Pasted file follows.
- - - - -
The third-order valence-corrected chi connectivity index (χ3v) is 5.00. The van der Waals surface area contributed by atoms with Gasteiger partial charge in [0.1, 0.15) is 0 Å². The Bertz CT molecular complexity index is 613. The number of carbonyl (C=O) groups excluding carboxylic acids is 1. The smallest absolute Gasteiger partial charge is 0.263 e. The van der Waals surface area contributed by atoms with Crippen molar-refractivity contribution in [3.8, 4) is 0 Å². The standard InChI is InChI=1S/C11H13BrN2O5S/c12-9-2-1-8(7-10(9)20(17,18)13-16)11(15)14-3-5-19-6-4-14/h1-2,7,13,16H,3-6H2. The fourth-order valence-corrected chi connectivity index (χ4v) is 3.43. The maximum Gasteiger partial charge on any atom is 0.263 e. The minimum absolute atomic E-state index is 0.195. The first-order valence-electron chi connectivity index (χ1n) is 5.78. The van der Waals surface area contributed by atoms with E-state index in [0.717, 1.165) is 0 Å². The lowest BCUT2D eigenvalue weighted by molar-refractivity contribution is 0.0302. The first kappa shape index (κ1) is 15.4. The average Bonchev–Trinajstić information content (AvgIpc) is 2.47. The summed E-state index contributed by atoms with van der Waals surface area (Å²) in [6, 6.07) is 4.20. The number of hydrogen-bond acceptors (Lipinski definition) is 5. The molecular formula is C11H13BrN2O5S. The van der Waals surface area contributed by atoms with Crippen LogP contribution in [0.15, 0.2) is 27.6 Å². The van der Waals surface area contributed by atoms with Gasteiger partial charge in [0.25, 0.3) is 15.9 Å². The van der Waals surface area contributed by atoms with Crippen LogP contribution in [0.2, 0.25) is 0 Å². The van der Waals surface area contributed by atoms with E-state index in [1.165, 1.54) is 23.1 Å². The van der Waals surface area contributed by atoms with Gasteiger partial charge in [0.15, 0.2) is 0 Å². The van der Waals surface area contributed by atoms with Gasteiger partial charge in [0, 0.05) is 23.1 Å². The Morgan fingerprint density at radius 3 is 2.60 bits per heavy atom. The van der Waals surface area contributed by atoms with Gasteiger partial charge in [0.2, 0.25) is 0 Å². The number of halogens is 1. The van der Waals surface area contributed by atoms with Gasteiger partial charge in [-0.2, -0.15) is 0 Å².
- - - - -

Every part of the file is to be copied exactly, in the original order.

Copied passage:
The third-order valence-corrected chi connectivity index (χ3v) is 5.00. The van der Waals surface area contributed by atoms with Gasteiger partial charge in [0.1, 0.15) is 0 Å². The Bertz CT molecular complexity index is 613. The number of carbonyl (C=O) groups excluding carboxylic acids is 1. The smallest absolute Gasteiger partial charge is 0.263 e. The van der Waals surface area contributed by atoms with Crippen molar-refractivity contribution in [3.8, 4) is 0 Å². The standard InChI is InChI=1S/C11H13BrN2O5S/c12-9-2-1-8(7-10(9)20(17,18)13-16)11(15)14-3-5-19-6-4-14/h1-2,7,13,16H,3-6H2. The fourth-order valence-corrected chi connectivity index (χ4v) is 3.43. The maximum Gasteiger partial charge on any atom is 0.263 e. The minimum absolute atomic E-state index is 0.195. The first-order valence-electron chi connectivity index (χ1n) is 5.78. The van der Waals surface area contributed by atoms with E-state index in [0.717, 1.165) is 0 Å². The lowest BCUT2D eigenvalue weighted by molar-refractivity contribution is 0.0302. The first kappa shape index (κ1) is 15.4. The average Bonchev–Trinajstić information content (AvgIpc) is 2.47. The summed E-state index contributed by atoms with van der Waals surface area (Å²) in [6, 6.07) is 4.20. The number of hydrogen-bond acceptors (Lipinski definition) is 5. The molecular formula is C11H13BrN2O5S. The van der Waals surface area contributed by atoms with Crippen LogP contribution in [0.15, 0.2) is 27.6 Å². The van der Waals surface area contributed by atoms with Gasteiger partial charge in [0.25, 0.3) is 15.9 Å². The van der Waals surface area contributed by atoms with Crippen LogP contribution in [0.2, 0.25) is 0 Å². The van der Waals surface area contributed by atoms with E-state index in [1.165, 1.54) is 23.1 Å². The van der Waals surface area contributed by atoms with Gasteiger partial charge in [0.15, 0.2) is 0 Å². The van der Waals surface area contributed by atoms with Gasteiger partial charge in [0, 0.05) is 23.1 Å². The Morgan fingerprint density at radius 3 is 2.60 bits per heavy atom. The van der Waals surface area contributed by atoms with Gasteiger partial charge in [0.2, 0.25) is 0 Å². The number of halogens is 1. The van der Waals surface area contributed by atoms with Gasteiger partial charge in [-0.2, -0.15) is 0 Å².